Hammond's Bakery: For those looking for an afternoon snack while at 7 Mile Beach, head away from the tourists and toward Hammond's Bakery, a local gem. The bakery sells the island's most popular and affordable snack: the patty.
Rick’s Cafe: A destination as much as it's a bar, Rick's Cafe is Negril's oldest public bar & a spot famous for its cliffside jumping.
Pushcart Restaurant & Rum Bar: There are two restaurants at Rockhouse, and Pushcart (the option with local dishes) is my go-to. The modern version of the classic Jamaican “Jerk Centre,” Pushcart serves up a full spectrum of the island’s traditional fare in a lively, colorful and music-filled outdoor atmosphere.
Zimbali's: A true dining experience, Zimbali's offers a six-course tasting menu as part of its cooking show. Tour the farm on site, and then join Alecia (the co-owner & chef) in the hybrid kitchen-restaurant space for a cooking demo and meal.
Kool Vybes Bar & Jerk Center: There are a countless number of jerk huts, bars and restaurants along the winding roads in Negril; Kool Vybes is my favorite.
A note from Kelley
Reservations are required at Zimbali's, so plan accordingly. It is off-the-beaten-path from the beachside attractions in Negril, but the destination in the jungle is well worth the visit.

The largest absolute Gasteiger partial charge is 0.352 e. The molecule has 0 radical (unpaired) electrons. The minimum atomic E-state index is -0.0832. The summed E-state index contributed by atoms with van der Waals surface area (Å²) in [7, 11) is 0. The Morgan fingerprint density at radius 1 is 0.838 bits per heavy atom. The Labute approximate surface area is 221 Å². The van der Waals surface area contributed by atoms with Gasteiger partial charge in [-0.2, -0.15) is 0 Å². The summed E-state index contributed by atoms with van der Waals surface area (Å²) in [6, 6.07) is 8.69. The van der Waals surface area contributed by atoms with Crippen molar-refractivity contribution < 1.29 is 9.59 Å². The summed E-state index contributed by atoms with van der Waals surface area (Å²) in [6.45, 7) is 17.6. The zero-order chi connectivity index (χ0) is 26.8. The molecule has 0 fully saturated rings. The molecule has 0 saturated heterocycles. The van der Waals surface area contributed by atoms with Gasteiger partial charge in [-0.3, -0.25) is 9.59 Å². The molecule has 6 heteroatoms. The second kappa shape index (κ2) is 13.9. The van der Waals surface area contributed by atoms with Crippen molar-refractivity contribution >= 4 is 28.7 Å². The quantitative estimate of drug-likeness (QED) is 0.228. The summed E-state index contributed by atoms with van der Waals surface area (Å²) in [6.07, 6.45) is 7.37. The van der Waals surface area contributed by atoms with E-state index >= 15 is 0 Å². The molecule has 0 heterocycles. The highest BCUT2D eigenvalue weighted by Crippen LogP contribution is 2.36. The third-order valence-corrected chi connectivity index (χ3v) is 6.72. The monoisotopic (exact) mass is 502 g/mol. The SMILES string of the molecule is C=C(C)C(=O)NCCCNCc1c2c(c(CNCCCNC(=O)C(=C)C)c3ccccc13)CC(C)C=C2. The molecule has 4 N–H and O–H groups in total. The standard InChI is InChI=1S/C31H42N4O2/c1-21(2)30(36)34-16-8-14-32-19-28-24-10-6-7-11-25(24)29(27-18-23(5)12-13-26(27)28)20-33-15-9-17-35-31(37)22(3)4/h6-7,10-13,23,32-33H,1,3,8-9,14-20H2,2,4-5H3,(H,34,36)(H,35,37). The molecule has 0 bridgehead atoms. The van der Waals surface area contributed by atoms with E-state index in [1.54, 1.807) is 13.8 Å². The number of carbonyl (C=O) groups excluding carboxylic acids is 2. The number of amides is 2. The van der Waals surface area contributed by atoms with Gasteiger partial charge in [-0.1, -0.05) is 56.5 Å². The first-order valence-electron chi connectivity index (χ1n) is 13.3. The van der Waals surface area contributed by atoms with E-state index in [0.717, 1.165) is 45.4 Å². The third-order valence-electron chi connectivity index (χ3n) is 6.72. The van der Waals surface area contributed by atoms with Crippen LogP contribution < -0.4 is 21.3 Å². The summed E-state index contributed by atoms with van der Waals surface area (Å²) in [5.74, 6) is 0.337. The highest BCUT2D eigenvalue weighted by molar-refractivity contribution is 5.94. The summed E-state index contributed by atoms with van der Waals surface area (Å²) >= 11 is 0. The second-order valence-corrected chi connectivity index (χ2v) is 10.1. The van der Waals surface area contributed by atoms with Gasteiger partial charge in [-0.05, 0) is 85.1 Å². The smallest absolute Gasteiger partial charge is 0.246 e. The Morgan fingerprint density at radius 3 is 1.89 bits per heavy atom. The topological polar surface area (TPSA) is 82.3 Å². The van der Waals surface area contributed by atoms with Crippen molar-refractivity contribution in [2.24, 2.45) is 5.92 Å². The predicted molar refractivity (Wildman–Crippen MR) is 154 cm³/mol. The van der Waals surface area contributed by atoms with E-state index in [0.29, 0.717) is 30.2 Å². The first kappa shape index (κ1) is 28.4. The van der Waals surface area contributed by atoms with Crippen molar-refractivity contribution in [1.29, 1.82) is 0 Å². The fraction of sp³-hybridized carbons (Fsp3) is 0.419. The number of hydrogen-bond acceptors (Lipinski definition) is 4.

Need to Know
There are many incredible hotels in Negril. Tensing Pen is my personal favorite.
The best airport to fly into is Montego Bay. It takes approximately two hours to drive to Negril, and your hotel can arrange transportation.
It’s easy to hail down a driver in Jamaica. The hotel can also call one for you. Many drivers will also share their phone number so that you can contact them anytime for a ride.
There are no metered taxis in Jamaica. Ask the driver beforehand what the trip cost will be.
Tipping is not customary in Jamaica but it has come to be more traditional with tourists. Generally speaking, it’s recommended to tip 10-15% of restaurant bills. This is on top of the service fee.
Cards vs. cash
You’ll be able to use USD essentially everywhere we go. There is no need to convert currency.
Most places will take a card; it’s not necessary to bring cash everywhere. The exception to this is with drivers (cash is best).